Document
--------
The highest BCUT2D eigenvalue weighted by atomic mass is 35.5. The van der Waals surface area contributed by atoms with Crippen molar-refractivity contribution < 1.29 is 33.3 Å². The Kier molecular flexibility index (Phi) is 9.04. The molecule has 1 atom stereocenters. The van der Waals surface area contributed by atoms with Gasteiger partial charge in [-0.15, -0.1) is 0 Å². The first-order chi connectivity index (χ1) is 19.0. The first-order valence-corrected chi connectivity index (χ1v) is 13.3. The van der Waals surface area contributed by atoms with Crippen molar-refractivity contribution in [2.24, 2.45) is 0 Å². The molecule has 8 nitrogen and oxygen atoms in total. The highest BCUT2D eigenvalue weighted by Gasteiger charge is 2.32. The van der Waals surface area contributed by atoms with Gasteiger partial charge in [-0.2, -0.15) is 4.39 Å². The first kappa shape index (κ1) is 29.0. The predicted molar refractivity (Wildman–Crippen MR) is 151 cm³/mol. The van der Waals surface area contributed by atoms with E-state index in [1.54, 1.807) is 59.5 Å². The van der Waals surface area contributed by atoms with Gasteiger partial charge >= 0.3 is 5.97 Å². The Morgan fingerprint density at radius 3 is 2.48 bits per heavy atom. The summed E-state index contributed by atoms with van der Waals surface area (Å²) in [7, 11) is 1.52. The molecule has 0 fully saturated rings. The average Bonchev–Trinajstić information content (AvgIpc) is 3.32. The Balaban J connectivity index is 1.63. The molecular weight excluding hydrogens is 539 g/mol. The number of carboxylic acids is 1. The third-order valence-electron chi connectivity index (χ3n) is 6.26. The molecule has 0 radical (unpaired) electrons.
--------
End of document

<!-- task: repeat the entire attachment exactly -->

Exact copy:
The highest BCUT2D eigenvalue weighted by atomic mass is 35.5. The van der Waals surface area contributed by atoms with Crippen molar-refractivity contribution < 1.29 is 33.3 Å². The Kier molecular flexibility index (Phi) is 9.04. The molecule has 1 atom stereocenters. The van der Waals surface area contributed by atoms with Gasteiger partial charge in [-0.15, -0.1) is 0 Å². The first-order chi connectivity index (χ1) is 19.0. The first-order valence-corrected chi connectivity index (χ1v) is 13.3. The van der Waals surface area contributed by atoms with Crippen molar-refractivity contribution in [2.24, 2.45) is 0 Å². The molecule has 8 nitrogen and oxygen atoms in total. The highest BCUT2D eigenvalue weighted by Gasteiger charge is 2.32. The van der Waals surface area contributed by atoms with Gasteiger partial charge in [-0.2, -0.15) is 4.39 Å². The first kappa shape index (κ1) is 29.0. The predicted molar refractivity (Wildman–Crippen MR) is 151 cm³/mol. The van der Waals surface area contributed by atoms with E-state index in [1.54, 1.807) is 59.5 Å². The van der Waals surface area contributed by atoms with Gasteiger partial charge >= 0.3 is 5.97 Å². The Morgan fingerprint density at radius 3 is 2.48 bits per heavy atom. The summed E-state index contributed by atoms with van der Waals surface area (Å²) in [7, 11) is 1.52. The molecule has 0 fully saturated rings. The average Bonchev–Trinajstić information content (AvgIpc) is 3.32. The Balaban J connectivity index is 1.63. The molecular weight excluding hydrogens is 539 g/mol. The number of carboxylic acids is 1. The third-order valence-electron chi connectivity index (χ3n) is 6.26. The molecule has 0 radical (unpaired) electrons.